José Pablo Ramírez Vargas
The Discipline of Coding

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The Discipline of Coding

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Introduction to the Microservices Project

Introduction to the Microservices Project

José Pablo Ramírez Vargas's photo
José Pablo Ramírez Vargas
·Nov 5, 2022·

3 min read

Table of contents

  • Introduction
  • Go-Live Nightmare

Heredia, Costa Rica, 2022-11-05

Series: From Volkswagen Beetle to Ferrari: Accelerating ASP.Net Microservices, Article 1

Welcome to my personal nightmare. In this first article of the series From Volkswagen Beetle to Ferrari: Accelerating ASP.Net Microservices, I will be describing the general conditions of a microservices project I am currently working on. This is the start of a scary story that has given me personal, first-hand experience on how bad habits like not following DRY can become an absolute terror.

The objective of this series is twofold:

  1. Share with the world my acquired knowledge on ASP.Net performance and how to actually achieve it.
  2. Share with the world how bad programming practices can turn your love for programming into a living nightmare.

Without further ado, here it is.

Introduction

I entered my team as a senior software developer. They were looking for a person with experience in the microservices arena, and so there I was. Long story short, I got the job.

The system, which is a medium-sized project (for a top Fortune 500 company anyway), had already had around 7 months worth of work towards being converted from monolithic to microservices. I was therefore late to many recommendations.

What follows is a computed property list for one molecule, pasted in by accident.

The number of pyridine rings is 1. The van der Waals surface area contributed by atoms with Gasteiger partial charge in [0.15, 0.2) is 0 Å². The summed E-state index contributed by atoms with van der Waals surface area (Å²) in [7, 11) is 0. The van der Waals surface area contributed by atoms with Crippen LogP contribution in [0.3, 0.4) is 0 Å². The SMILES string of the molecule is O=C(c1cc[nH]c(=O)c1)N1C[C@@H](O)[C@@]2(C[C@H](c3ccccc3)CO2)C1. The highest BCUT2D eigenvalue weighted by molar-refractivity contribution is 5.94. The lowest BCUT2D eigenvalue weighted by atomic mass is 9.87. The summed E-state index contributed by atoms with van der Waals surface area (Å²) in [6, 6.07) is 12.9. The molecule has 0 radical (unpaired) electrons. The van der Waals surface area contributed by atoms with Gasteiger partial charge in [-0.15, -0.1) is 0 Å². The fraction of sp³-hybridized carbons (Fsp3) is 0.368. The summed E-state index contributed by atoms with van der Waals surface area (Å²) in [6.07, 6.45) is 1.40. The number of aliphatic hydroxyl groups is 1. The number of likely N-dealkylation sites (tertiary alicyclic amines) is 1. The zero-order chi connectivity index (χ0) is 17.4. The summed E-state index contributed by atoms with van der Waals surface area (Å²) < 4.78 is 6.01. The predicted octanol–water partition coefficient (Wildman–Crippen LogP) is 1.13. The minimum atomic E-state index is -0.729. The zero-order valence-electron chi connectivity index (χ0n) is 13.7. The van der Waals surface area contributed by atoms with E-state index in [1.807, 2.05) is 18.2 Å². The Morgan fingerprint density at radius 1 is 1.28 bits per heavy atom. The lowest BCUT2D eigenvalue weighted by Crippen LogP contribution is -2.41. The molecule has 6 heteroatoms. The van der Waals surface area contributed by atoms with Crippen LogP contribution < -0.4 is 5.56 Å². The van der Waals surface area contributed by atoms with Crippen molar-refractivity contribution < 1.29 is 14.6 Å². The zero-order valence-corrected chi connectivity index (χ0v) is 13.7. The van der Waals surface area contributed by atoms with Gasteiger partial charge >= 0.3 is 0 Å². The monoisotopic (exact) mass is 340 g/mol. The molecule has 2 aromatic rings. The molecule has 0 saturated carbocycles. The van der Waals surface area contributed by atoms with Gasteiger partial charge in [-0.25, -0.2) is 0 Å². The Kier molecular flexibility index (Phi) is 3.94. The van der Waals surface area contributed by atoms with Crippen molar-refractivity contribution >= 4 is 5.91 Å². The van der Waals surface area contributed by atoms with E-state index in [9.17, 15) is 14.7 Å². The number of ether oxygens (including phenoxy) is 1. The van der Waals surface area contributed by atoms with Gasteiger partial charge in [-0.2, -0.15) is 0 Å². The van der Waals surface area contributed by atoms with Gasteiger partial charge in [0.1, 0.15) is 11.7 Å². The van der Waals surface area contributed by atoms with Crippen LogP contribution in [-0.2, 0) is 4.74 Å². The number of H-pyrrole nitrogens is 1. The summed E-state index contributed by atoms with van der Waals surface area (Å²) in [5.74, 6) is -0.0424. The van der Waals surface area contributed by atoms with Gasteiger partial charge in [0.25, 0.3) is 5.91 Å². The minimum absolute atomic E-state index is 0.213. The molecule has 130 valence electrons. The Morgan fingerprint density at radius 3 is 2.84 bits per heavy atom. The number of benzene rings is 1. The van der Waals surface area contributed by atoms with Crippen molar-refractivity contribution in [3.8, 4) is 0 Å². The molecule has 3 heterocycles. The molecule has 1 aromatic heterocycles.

State of the Conversion

As I stated, I was late to the project conversion start time, so I could not give any inputs on many things, like how to divide the application, where to start, how to set up authentication and security, etc.

So here is what I got when I entered.

  1. The microservices were created as exact and almost complete copies (if not 100% complete copies) of the monolithic application.
  2. The microservices received some basic refactoring to make them live in K8s pods; just enough for them to function.
  3. The microservices underwent some minimal code conversion so they would compile as .Net Core v3.1 applications. The monolithic is (because it is still the production version) .Net Framework v4.8.
  4. The people doing the migration of code made no investigation on how ASP.Net Core functions, so they dragged along the service locator anti pattern from the monolithic application, including the Autofac IoC container, among other vices.
  5. There was no conversion from synchronous to asynchronous programming.

At this point in time, I can even tell you more details that I have discovered recently, but I think this is enough to get you started. More details will be revealed as the story continues in the article series.

Go-Live Nightmare

After about 1.5 years into the making, the microservices project attempted a Go-Live. While it was stress tested before this, and while the results were not the best, it still happened. The result was a disaster. The 600 or so user base the application has quickly proved the pods were unable to handle the concurrent users, which even weren't the full 600. The system was brought down to its knees with merely 200 concurrent users. It was literally unusable.

So enter the nightmare. As the senior developer with the most experience in microservices (which in all honesty wasn't that much to start with), I was given the responsibility to fix the system as fast as humanly possible.


Follow the blog series if you wish to know what happened next. I will detail my troubleshooting attempts, my discoveries, K8s configurations I tried, and most importantly, how I progressed through clearing the bottlenecks.

 
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